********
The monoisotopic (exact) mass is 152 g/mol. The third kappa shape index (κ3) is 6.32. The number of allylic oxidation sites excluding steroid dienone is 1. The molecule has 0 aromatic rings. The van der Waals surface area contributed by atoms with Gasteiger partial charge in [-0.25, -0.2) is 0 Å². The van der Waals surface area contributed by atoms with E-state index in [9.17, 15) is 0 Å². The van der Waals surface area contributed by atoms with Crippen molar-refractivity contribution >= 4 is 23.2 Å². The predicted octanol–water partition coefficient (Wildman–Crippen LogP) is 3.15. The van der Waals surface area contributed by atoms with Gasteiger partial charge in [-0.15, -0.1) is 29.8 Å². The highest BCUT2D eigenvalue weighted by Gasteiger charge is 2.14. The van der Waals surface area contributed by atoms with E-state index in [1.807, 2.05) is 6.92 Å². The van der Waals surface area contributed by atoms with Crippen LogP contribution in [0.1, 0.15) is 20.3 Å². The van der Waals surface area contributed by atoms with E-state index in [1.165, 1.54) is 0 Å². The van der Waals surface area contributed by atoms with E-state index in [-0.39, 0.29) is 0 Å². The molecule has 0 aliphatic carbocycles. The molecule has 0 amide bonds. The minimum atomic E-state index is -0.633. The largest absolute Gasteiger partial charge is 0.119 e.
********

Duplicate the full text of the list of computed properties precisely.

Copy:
The monoisotopic (exact) mass is 152 g/mol. The third kappa shape index (κ3) is 6.32. The number of allylic oxidation sites excluding steroid dienone is 1. The molecule has 0 aromatic rings. The van der Waals surface area contributed by atoms with Gasteiger partial charge in [-0.25, -0.2) is 0 Å². The van der Waals surface area contributed by atoms with E-state index in [9.17, 15) is 0 Å². The van der Waals surface area contributed by atoms with Crippen molar-refractivity contribution >= 4 is 23.2 Å². The predicted octanol–water partition coefficient (Wildman–Crippen LogP) is 3.15. The van der Waals surface area contributed by atoms with Gasteiger partial charge in [-0.15, -0.1) is 29.8 Å². The highest BCUT2D eigenvalue weighted by Gasteiger charge is 2.14. The van der Waals surface area contributed by atoms with E-state index in [1.807, 2.05) is 6.92 Å². The van der Waals surface area contributed by atoms with Crippen LogP contribution in [0.1, 0.15) is 20.3 Å². The van der Waals surface area contributed by atoms with E-state index in [1.165, 1.54) is 0 Å². The van der Waals surface area contributed by atoms with E-state index in [-0.39, 0.29) is 0 Å². The molecule has 0 aliphatic carbocycles. The molecule has 0 amide bonds. The minimum atomic E-state index is -0.633. The largest absolute Gasteiger partial charge is 0.119 e.